In a new survey of National Journal National Security Insiders, two out of three respondents said they would support deeper spending cuts than those proposed by Defense Secretary Robert Gates, with the most backing cuts in weapons-acquisition programs.
Thirty-three of 51 respondents agreed that the Pentagon's budget should be cut further than the reductions Gates proposed in January, when he announced its biggest cut in the post-9/11 era. Gates proposed cutting $78 billion from Pentagon accounts over the next five years. His proposal, which includes increasing health insurance fees paid by retired veterans and eliminating weapons systems such as the Marine Corps' Expeditionary Fighting Vehicle, reflects "in [his] view, the minimum level of defense spending that is necessary." Eighteen of National Journal's Insiders said there should be no further cuts.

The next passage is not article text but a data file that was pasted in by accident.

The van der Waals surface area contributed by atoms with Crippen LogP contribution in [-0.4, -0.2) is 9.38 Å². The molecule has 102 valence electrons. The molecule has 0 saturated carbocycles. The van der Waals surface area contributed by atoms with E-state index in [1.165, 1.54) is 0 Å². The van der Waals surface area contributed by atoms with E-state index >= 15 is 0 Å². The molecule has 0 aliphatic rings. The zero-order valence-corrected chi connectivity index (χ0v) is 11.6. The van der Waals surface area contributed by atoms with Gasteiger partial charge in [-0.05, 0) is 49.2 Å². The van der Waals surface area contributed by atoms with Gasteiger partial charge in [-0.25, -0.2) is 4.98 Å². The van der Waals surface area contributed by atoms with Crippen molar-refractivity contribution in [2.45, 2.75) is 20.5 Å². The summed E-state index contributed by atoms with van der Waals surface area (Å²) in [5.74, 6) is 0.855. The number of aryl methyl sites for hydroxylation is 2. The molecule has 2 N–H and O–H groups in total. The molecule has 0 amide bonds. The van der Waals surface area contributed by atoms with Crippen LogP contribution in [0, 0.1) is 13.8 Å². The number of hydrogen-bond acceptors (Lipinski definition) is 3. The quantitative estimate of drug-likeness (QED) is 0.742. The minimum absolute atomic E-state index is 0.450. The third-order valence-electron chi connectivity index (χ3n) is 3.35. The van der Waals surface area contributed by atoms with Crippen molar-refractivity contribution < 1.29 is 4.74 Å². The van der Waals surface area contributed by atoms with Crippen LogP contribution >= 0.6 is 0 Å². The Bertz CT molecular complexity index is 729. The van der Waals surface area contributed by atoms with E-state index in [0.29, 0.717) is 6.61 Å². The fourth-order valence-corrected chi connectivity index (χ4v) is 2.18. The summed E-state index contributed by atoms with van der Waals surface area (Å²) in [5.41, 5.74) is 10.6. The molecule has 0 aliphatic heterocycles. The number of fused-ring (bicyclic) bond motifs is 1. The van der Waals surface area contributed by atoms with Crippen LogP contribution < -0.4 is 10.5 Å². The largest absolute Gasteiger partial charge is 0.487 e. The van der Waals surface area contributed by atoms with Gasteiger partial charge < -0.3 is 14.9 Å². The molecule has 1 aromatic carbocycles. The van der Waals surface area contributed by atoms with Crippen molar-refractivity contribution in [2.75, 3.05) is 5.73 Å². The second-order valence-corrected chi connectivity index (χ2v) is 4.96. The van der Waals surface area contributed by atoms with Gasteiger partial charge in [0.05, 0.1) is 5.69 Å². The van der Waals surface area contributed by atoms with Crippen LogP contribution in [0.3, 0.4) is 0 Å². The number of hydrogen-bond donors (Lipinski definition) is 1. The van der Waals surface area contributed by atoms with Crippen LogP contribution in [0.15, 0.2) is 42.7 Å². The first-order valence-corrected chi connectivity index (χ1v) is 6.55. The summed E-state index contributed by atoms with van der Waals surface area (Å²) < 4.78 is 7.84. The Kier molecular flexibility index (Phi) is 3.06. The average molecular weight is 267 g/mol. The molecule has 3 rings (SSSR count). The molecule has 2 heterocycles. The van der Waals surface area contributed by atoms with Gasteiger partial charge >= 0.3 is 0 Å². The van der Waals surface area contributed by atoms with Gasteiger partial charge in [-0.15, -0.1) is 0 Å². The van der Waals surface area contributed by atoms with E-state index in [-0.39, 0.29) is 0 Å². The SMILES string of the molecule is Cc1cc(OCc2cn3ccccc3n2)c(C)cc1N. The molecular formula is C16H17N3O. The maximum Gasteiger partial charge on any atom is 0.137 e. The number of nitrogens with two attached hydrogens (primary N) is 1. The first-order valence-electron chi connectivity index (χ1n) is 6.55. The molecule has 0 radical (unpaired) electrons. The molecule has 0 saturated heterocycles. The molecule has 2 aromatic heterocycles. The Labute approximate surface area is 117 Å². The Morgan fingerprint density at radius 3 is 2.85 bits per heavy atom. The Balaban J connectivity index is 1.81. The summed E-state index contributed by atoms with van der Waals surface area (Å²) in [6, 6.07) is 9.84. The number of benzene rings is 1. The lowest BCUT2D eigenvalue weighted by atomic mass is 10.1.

Several Insiders said such cuts were necessary -- or simply more permissible -- given the debt and deficit situation, as well as the end of U.S. engagement in Iraq and gradual decline in Afghanistan.
National Security Insiders offered opinions from both extremes: One said the Pentagon budget could "easily" be cut in half and still keep the country secure, and the savings better put toward fighting America's "real threats" that include "crumbling infrastructure" and a "decrepit educational system." Another argued that cutting the budget is "the last thing that should be done, [as] the base budget is too small." Still others were more moderate, agreeing the budget could be trimmed further, though with only "very limited further cuts until Afghanistan winds down."
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